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My chemistry book says that delocalized electrons are the reason for electrical conductivity in a metal. However it says that nonmetals like sulfur, phosphorus and silicon have "low" conductivity. How can they conduct electricity if they have no delocalized electrons? Silicon has a giant macromolecular structure while sulfur and phosphorus have simple molecular structure. What causes them to conduct even for a little bit?

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When we think of molecules we think of their molecular orbitals. If we place these molecules into an ordered solid like a crystal, then the orbitals on adjacent molecules are close enough to interact and "extended" molecular orbitals are formed. We call these extended molecular orbitals "bands". Typically these bands are "thicker" (spread over a wider range of energies) than molecular orbitals. That is to say that because the energy of a molecular orbital in a molecule near an edge will be slightly different than the same molecular orbital in a molecule in the middle of the crystal, there is a spread of energies associated with a band. Ultimately, because of this "thickening" of bands, all of the bands containing electrons overlap and form what is termed the valence band. Similarly all of the empty bands overlap and form the conduction band.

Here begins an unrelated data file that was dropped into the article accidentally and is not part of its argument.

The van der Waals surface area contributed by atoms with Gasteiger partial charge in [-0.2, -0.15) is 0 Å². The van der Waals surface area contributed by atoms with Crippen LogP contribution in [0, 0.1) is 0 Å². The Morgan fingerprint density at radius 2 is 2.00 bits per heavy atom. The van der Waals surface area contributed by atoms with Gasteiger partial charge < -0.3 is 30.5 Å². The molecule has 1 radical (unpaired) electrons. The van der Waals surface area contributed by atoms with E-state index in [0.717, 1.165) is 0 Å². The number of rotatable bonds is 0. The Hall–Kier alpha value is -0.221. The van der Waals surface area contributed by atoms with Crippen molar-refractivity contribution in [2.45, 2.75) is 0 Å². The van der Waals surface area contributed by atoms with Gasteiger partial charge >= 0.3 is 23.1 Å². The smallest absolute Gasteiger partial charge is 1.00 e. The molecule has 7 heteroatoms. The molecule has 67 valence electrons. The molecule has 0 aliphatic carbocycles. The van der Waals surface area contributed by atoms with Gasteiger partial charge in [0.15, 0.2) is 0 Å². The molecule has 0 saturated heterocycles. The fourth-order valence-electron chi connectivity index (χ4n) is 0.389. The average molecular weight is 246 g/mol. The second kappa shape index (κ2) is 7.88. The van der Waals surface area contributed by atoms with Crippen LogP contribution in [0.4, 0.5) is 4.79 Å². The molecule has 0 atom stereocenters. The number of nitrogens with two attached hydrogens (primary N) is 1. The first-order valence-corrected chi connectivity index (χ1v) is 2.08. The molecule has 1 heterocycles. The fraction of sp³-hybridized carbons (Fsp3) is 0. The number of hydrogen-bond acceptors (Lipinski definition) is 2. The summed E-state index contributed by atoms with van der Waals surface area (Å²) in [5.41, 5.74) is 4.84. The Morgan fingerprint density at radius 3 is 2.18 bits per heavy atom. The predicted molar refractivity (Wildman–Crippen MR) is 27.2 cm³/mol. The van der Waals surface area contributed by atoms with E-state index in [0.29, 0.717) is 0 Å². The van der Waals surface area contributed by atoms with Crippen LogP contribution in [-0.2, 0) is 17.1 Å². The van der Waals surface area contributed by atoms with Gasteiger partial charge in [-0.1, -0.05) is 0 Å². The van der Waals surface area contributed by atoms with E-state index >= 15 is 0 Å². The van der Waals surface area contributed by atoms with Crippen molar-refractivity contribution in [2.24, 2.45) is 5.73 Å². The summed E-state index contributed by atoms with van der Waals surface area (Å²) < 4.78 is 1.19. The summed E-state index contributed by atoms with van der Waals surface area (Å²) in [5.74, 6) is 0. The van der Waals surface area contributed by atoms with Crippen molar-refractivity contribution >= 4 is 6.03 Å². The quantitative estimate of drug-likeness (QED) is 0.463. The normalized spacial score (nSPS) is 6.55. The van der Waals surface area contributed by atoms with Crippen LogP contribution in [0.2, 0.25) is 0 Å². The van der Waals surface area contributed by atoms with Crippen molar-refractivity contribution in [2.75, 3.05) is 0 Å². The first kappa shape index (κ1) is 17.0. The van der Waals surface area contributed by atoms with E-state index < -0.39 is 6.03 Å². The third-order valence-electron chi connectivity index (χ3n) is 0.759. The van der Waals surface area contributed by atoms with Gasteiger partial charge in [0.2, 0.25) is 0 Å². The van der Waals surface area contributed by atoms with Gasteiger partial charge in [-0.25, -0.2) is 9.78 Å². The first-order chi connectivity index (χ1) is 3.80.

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The valence band and the conduction band are analogous to the highest occupied molecular orbital (HOMO) and lowest unoccupied molecular orbital (LUMO) that exist in individual molecules. The HOMO-LUMO separation is termed the "band gap" in a solid.

In metals the band gap is essentially zero with the valence and conduction bands overlapping; electrons move readily from the valence band to the conduction band. Electrons in the conduction band then move freely throughout the solid and give metals their characteristic conductivity. In insulators the band gap is very large and very few electrons have the thermal energy needed to be promoted to the conduction band, hence there is basically no conduction. Semiconductors lie in between these two extremes and thermal energy can promote some electrons (not as much as in a metal, but far more than in an insulator) to the conduction band, enough to have some conduction.

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For an insulator to "conduct", basically an electrochemical reaction has to take place and travel through the bulk as a "defect". Above 0 K, all solids must contain defects, defects are able to move through a lattice, because they are more mobile, so all insulating solids have a finite conductivity, that generally grows with temperature.

In a semiconductor (see rons answer), the energy necessary to reach the "conduction band" is within the range available from thermal motion at moderate temperatures. In insulators, you need an energy that is so large it is able to break bonds. This is not so easily available, so the conductivity is very low.

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  • $\begingroup$ Even in 0K defects are present. $\endgroup$ – Mithoron Aug 14 '15 at 17:03
  • $\begingroup$ Defects don't magically vanish at 0 K, but they are not thermodynamically necessary. $\endgroup$ – Karl Aug 14 '15 at 19:21

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